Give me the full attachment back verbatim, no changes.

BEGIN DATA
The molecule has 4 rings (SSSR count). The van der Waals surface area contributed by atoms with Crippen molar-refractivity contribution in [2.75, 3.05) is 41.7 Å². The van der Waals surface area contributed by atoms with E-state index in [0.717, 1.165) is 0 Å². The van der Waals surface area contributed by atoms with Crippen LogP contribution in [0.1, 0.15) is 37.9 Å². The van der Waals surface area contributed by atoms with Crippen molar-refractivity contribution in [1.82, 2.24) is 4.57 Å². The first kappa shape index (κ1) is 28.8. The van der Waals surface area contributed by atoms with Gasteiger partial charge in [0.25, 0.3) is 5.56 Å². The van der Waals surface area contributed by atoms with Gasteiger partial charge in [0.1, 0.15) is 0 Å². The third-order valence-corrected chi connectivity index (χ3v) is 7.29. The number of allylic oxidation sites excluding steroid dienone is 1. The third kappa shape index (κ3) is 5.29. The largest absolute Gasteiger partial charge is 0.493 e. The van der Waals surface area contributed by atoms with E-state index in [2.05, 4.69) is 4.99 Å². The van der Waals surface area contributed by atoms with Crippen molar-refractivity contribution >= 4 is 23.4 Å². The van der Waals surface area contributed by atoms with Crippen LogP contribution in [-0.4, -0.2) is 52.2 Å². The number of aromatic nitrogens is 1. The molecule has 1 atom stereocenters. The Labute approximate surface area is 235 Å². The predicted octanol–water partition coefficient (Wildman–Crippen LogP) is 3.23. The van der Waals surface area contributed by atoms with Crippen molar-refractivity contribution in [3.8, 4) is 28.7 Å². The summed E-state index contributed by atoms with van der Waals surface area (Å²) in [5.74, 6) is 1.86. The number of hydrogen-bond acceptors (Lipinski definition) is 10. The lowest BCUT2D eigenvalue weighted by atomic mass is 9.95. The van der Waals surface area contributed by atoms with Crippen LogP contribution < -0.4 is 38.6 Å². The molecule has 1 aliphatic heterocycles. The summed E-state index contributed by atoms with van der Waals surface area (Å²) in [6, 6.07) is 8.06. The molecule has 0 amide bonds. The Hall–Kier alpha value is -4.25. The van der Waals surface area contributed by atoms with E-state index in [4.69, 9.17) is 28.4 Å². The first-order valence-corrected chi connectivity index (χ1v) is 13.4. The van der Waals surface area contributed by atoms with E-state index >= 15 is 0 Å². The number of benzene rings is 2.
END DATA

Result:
The molecule has 4 rings (SSSR count). The van der Waals surface area contributed by atoms with Crippen molar-refractivity contribution in [2.75, 3.05) is 41.7 Å². The van der Waals surface area contributed by atoms with E-state index in [0.717, 1.165) is 0 Å². The van der Waals surface area contributed by atoms with Crippen LogP contribution in [0.1, 0.15) is 37.9 Å². The van der Waals surface area contributed by atoms with Crippen molar-refractivity contribution in [1.82, 2.24) is 4.57 Å². The first kappa shape index (κ1) is 28.8. The van der Waals surface area contributed by atoms with Gasteiger partial charge in [0.25, 0.3) is 5.56 Å². The van der Waals surface area contributed by atoms with Gasteiger partial charge in [0.1, 0.15) is 0 Å². The third-order valence-corrected chi connectivity index (χ3v) is 7.29. The number of allylic oxidation sites excluding steroid dienone is 1. The third kappa shape index (κ3) is 5.29. The largest absolute Gasteiger partial charge is 0.493 e. The van der Waals surface area contributed by atoms with E-state index in [2.05, 4.69) is 4.99 Å². The van der Waals surface area contributed by atoms with Crippen molar-refractivity contribution >= 4 is 23.4 Å². The van der Waals surface area contributed by atoms with Crippen LogP contribution in [-0.4, -0.2) is 52.2 Å². The number of aromatic nitrogens is 1. The molecule has 1 atom stereocenters. The Labute approximate surface area is 235 Å². The predicted octanol–water partition coefficient (Wildman–Crippen LogP) is 3.23. The van der Waals surface area contributed by atoms with Crippen molar-refractivity contribution in [3.8, 4) is 28.7 Å². The summed E-state index contributed by atoms with van der Waals surface area (Å²) in [5.74, 6) is 1.86. The number of hydrogen-bond acceptors (Lipinski definition) is 10. The lowest BCUT2D eigenvalue weighted by atomic mass is 9.95. The van der Waals surface area contributed by atoms with Crippen LogP contribution < -0.4 is 38.6 Å². The molecule has 1 aliphatic heterocycles. The summed E-state index contributed by atoms with van der Waals surface area (Å²) in [6, 6.07) is 8.06. The molecule has 0 amide bonds. The Hall–Kier alpha value is -4.25. The van der Waals surface area contributed by atoms with E-state index in [4.69, 9.17) is 28.4 Å². The first-order valence-corrected chi connectivity index (χ1v) is 13.4. The van der Waals surface area contributed by atoms with E-state index >= 15 is 0 Å². The number of benzene rings is 2.